It was ANZAC weekend and it was raining hard. Heavy rain in the Tararuas means one thing. Mud. We had decided to hike up on Saturday to Waiopehu hut entering the Tararuas from Poads Road. The original plan included a second night at South Ohau hut but the rain was determining a shorter duration for us. The entry into the park crosses private land and a working farm before entering the bush. It was hard slog to the hut and like most of the Tararuas straight up. It continued to rain but we had good shelter from the podocarp forest that was thick with ponga, rata and fern. We passed the site of the original Waiopehu hut which was blown away in a severe storm in 1936 wishing that it was still there and we could stop and make a cup of tea. The hike up was excessively sweaty, humid and very damp. We started to smell a lot like wet sheep as the rain soaked our merino shirts. The low cloud meant that there were no views on the way up so we were happy to just make out the hut roof as we waded through the mud puddles in our sodden clothes and wet boots 4 hours after setting off.
There were a couple people at the hut including Nina from Germany a Te Aararo Northbound hiker. Nina was ‘cherry picking’ the good parts of the TA and letting her resupply determine where and when she got on and off the trail. Surprisingly Nina was a smoker and only had 5 rolled cigarettes left so would be heading out of Poads road tomorrow and hitching to Levin. This was her second night at the hut after she woke up and saw the weather and decided to stay another day. I asked her lots of questions about her hike so far and how she had found doing something so physical as a smoker. In her best German accent she replied “Iz great ya, I promise myself a cigarette at za top of each muntonne. It makes me go up”.
As the afternoon drizzle continued more and more groups came to the hut and before long it was completely full. Weirdly most were glued to their phones. Waiopehu hut is one of the few huts in the Tararuas that has cell phone reception. We chatted to some lovely lads who had come up from the Kapiti Coast. I particularly enjoyed their candor about why they were there. “We thought we would do something different rather than getting shitfaced again this weekend”. The lads worked in roading and were mad keen on rugby and reggae music spinning a few tunes on their phones as we prepared dinner.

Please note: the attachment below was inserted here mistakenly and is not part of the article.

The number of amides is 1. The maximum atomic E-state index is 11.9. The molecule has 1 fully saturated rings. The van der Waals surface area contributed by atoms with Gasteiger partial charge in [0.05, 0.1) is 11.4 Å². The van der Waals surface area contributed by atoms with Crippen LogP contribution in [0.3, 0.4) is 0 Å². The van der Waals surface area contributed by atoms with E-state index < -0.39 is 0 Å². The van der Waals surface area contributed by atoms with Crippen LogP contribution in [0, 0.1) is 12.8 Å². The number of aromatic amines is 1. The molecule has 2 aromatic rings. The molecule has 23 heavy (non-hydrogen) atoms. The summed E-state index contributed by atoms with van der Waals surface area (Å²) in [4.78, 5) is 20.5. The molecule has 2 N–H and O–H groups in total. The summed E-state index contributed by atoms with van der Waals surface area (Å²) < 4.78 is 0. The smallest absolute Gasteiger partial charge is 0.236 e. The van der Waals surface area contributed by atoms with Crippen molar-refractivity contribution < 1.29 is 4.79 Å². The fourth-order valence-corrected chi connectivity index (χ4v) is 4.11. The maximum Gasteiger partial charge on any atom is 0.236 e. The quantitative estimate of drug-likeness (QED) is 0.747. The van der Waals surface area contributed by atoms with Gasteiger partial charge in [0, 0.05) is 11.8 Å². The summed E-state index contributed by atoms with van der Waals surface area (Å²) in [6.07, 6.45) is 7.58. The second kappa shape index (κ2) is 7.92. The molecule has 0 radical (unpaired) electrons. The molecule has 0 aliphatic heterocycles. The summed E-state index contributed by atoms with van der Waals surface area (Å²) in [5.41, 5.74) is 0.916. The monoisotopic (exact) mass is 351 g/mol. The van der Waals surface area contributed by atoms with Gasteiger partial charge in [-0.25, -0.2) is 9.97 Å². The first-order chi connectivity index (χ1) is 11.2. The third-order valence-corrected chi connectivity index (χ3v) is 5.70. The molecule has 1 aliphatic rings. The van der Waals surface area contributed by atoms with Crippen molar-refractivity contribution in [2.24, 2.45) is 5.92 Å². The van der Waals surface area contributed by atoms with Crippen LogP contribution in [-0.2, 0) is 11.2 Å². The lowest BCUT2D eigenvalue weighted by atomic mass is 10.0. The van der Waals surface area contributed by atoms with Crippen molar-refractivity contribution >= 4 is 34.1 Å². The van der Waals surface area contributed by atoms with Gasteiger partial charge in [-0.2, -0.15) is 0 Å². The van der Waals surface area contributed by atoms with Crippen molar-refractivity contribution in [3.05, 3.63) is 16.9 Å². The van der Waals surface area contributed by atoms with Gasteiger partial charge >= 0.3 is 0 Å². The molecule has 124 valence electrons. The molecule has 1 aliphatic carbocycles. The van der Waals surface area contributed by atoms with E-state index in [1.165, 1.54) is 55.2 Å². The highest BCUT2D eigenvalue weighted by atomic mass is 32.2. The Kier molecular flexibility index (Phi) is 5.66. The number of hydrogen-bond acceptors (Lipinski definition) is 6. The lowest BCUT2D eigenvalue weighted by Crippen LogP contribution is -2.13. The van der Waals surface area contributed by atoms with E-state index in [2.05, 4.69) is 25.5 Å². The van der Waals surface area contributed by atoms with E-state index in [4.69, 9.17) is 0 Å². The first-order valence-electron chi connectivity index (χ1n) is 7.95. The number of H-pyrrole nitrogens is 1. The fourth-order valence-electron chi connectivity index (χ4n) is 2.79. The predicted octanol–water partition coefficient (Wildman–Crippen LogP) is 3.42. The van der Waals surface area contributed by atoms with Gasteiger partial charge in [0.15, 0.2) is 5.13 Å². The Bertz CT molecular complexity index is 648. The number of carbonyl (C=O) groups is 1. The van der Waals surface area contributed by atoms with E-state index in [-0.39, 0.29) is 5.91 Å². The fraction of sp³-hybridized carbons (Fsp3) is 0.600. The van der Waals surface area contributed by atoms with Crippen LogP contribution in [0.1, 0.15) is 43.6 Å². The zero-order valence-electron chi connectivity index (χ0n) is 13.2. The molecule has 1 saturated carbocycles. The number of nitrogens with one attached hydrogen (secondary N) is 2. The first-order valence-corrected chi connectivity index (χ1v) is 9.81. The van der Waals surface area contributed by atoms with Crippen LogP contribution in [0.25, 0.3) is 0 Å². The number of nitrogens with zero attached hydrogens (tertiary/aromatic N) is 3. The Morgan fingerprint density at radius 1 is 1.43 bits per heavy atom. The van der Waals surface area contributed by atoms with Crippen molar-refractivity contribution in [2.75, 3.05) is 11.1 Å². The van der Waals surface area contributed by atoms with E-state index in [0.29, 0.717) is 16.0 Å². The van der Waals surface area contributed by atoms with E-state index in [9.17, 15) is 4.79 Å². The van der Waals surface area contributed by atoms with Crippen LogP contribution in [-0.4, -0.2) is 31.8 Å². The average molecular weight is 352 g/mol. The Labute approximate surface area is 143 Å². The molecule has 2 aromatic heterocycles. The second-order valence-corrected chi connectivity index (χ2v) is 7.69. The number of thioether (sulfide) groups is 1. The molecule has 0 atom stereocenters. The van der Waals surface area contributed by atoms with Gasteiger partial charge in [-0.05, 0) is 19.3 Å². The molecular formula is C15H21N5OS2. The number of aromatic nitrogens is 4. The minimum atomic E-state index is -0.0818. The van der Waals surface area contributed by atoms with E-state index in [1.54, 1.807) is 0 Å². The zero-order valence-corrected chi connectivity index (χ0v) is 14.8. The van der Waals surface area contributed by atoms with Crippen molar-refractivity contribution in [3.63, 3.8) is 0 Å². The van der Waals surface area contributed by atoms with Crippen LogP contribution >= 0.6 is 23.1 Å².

The rain continued to pour and some thunder slowly rolled in. We made a plan for the following day to loop back to the car park over Gable end ridge rather than press on to South Ohau hut. At around 8:00pm a disheveled older man entered the hut. His body odour permeating the air as he awkwardly shuffled about trying to find a spot to sit. I don’t think the people in the hut quite registered that a late comer had arrived. He got chatting and explained he had left the drive to last minute and had headed over from Wellington City. I asked how long it had taken him to hike up and he replied “about an hour and a half, but I’ve got a light pack”. It was indeed light, it was just a school bag. I would soon find out why it was so light, in fact the whole hut would.
As we started to turn in I climbed to the top bunk passing the latecomer who had spread out a silver emergency bag. Of course this was his ‘sleeping bag’. This guy had taken light weight thriftiness to the next level. The rain, thunder and constant crinkling sound of the latecomer shifting about in his emergency bag meant very little sleep for most of the hut. At 2am after the late comer had one particularly audible shift around the people on either side of me started to mutter “oh frgh bwwwrucks sake” and “you’ve got to be bruwking kidding me erghh”. At 5:30am I gave up on sleep and noticed some of the lads who slept in the dining area begging to shift about. Streaks of sun slowly punctured the hut windows. I wondered if there was a view to enjoy. After last night’s storm the weather had cleared just enough to give a view of Levin. Our first view! I headed out to the hut deck and could see the town of Levin, the lights slowing going on as the town woke up as well as Lake Horowhenua all the way out to the Kapiti coast.
We started to pack our gear and make breakfast. The latecomer was still in his ‘sleeping bag’ and had obviously kept himself up all night as well. As we set off we were hopeful for the views to continue but as soon as we climbed up from the hut we were back in the clouds. It was more mud and tussock and as we passed the memorial crosses dedicated to Ralph Wood who died in the 1936 storm. Making our way up to the trig point there was not much but grey cloud and the fleeting view of the adjacent ranges for the view as we worked our way along the ridgeline. The ruggedness of the area was special though and we had it all to ourselves. It was a good switch up from yesterdays up hill battle to stay on the ridge for a few hours. The loop began to descend back into sheltered forest until we hit the Ohau Gorge and joined back up to the six discs track fork leading out to the farm via a swing bridge. Reaching the car park there was a woman making her way into the park with 3 border collies that gave us a sniff before scampering off. The dogs smelt a lot better then we did. It was time to head home for a lovely cup of tea and a hot shower.